mail icontwitter iconBlogspot iconrss icon

Sport 11: Spring 1993

One Conversation Many Monologues

One Conversation Many Monologues

There’s a story a one-time bureaucrat tells of how, as a young civil servant, he had to accompany a visiting Japanese diplomat around the South Island. The visitor was interested in English literature and the bureaucrat had been advised by the programme organiser in Wellington that Baxter had invited them to dinner on the night of their Dunedin visit—it was 1967 or 68, while the poet was Burns Fellow.

He and his guest arrived and sat drinking for a while. Janet Frame turned up. And the evening wore on. Dinner was not served. Eventually the nervous 25-year-old started worrying that perhaps there had been a misunderstanding and there might not be any dinner. At an opportune moment, he ducked into the kitchen to discover nothing, in fact, was in the oven.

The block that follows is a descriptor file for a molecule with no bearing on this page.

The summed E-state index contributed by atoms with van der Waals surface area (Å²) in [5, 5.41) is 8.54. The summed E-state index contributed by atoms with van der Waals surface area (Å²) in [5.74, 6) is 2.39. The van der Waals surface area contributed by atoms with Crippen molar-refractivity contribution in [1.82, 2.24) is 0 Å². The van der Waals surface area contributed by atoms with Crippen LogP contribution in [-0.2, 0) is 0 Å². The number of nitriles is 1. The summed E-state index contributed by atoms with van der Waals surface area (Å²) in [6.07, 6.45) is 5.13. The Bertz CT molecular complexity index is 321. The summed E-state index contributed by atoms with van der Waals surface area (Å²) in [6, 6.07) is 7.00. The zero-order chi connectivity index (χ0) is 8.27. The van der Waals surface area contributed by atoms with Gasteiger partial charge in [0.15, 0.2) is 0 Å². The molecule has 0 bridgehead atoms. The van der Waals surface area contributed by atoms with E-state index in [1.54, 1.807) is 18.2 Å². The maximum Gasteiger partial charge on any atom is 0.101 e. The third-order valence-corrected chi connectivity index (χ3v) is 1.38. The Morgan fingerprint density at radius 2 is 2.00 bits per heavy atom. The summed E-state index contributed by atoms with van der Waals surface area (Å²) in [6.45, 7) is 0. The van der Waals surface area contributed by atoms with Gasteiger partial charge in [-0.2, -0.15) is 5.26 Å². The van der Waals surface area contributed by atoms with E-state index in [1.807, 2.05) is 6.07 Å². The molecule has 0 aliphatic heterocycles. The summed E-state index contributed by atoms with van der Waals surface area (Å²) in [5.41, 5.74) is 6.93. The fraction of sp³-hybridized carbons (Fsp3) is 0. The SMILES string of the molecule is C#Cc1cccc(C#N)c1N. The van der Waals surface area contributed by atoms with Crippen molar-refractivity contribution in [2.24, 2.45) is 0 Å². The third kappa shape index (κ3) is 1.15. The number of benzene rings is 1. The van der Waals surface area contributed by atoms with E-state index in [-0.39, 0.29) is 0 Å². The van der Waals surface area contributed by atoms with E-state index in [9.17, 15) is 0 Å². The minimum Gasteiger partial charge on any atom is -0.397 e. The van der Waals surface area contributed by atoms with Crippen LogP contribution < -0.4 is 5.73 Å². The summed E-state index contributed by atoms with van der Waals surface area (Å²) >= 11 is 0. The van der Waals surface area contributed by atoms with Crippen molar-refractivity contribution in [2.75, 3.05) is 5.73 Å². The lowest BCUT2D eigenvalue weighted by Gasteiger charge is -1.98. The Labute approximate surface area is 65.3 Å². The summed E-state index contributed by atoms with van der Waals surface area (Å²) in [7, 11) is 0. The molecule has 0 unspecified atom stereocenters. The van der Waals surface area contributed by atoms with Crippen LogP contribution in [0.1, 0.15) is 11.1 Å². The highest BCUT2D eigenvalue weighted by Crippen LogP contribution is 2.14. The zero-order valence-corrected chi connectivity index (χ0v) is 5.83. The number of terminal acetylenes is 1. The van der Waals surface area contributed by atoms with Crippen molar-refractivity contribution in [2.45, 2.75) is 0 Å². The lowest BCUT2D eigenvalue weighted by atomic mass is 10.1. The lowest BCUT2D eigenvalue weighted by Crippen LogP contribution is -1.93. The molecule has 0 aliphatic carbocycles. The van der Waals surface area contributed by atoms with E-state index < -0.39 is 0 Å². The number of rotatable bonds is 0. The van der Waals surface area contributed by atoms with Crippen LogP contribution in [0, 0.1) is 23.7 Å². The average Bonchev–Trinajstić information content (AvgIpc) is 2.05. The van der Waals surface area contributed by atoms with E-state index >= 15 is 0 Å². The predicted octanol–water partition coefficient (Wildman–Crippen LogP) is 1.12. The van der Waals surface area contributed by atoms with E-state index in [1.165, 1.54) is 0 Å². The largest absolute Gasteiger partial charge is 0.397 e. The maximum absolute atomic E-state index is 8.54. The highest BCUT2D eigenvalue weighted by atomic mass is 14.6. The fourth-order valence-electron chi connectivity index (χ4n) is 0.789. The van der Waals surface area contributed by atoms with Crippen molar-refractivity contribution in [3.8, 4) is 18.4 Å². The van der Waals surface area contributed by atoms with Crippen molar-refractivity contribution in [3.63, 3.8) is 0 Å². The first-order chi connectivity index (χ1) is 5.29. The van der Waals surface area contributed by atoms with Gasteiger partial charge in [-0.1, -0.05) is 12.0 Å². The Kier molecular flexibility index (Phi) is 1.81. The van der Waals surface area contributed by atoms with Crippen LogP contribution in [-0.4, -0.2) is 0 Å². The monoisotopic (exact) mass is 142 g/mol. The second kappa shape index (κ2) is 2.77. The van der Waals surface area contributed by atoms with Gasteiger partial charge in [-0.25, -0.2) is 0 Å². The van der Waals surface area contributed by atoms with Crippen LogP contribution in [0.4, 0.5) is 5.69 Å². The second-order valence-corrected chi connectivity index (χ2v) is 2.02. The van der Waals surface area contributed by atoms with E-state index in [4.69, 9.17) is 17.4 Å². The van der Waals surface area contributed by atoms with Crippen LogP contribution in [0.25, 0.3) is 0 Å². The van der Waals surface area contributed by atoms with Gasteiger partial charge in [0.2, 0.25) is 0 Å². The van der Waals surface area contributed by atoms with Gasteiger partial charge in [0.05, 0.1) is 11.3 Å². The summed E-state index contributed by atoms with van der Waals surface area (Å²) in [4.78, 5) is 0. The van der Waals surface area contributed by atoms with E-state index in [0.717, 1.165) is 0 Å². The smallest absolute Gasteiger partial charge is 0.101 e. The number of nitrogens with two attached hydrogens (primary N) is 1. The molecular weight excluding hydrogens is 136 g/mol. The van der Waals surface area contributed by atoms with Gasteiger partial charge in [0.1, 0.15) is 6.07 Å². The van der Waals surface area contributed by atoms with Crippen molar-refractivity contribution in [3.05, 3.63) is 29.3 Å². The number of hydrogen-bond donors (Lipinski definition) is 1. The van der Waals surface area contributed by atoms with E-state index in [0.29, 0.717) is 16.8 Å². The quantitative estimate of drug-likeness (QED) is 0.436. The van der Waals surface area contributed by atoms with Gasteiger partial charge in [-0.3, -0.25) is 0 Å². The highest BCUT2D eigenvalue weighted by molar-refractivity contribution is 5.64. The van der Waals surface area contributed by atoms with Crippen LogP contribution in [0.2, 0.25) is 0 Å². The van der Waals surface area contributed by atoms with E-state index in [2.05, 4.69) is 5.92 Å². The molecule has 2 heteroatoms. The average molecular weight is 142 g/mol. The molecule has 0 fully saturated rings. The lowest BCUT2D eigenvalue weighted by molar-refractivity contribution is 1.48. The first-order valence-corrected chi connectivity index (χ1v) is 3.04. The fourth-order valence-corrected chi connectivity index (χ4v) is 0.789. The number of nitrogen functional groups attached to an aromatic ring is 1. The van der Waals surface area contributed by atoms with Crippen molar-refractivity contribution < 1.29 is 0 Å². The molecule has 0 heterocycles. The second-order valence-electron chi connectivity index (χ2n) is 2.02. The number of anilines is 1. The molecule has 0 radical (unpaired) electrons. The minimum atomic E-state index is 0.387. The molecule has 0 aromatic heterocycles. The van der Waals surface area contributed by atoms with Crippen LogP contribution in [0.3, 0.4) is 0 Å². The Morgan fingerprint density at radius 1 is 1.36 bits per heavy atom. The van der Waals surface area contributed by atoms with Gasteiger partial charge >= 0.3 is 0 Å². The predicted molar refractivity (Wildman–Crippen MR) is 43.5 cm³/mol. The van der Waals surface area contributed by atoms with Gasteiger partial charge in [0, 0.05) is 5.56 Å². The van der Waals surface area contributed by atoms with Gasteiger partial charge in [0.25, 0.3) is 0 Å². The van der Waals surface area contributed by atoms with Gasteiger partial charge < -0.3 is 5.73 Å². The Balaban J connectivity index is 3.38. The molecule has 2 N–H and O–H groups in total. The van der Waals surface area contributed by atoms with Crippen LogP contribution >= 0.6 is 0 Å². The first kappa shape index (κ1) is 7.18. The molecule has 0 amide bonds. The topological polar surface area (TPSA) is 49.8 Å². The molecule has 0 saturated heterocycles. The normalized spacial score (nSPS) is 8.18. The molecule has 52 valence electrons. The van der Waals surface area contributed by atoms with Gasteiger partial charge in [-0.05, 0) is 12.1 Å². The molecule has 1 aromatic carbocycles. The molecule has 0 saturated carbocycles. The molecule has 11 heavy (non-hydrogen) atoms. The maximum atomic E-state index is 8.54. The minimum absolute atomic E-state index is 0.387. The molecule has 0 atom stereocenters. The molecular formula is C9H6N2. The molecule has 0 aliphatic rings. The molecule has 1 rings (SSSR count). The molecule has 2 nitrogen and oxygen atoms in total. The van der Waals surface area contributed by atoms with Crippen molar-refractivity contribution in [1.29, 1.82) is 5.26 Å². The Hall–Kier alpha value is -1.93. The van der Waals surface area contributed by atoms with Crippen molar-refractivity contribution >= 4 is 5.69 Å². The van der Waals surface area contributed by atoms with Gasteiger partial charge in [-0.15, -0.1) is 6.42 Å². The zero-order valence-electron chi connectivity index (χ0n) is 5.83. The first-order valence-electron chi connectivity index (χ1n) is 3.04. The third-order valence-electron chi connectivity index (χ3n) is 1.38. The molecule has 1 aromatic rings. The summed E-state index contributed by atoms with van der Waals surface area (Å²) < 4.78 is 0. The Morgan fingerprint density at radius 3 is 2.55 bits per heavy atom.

He then contrived to manoeuvre the Baxters, Janet Frame and the Japanese guest out the door, into the waiting Government car, and off to a Turkish restaurant. Drinking under-the-counter red wine, the civil servant spent the rest of the evening talking to the two women while Baxter, at the other end of the table, soliloquised to the Japanese visitor. It sounded like one of his NZ Tablet sermons—only longer, and punctuated every few minutes by an ‘Ah so‘ from the attentive audience.

page 148


Following in the Baxterian tradition of the theatre-poet and also the poet-as-monologist, Alan Brunton offers an idiosyncratic and multi-dimensional take on Baxter. While he is as insistent in both authorial presence and voice, his staginess is undercut by a proliferation of the enigma—he relishes the oblique and the far-flung. Whereas the elder poet’s work might have emanated from ‘a fuggy room at the top of the stairs’—an identifiable source-Brunton has warehouses full of words, personae, costumes and stage-sets at his disposal. He’s in the entertainment business, even if, at times, it can be a very pessimistic and inward looking affair.

. . . these days we agree
it’s a Lesser Developed Country
why, what the State passes as MILK
is mostly water
and the wine mostly SUGAR and aerosol propellant
and gasoline unavailable
so what?
I’m older
it’s the age of acceleration . . .

(from ‘The Summons’, Slow Passes, AUP 1991)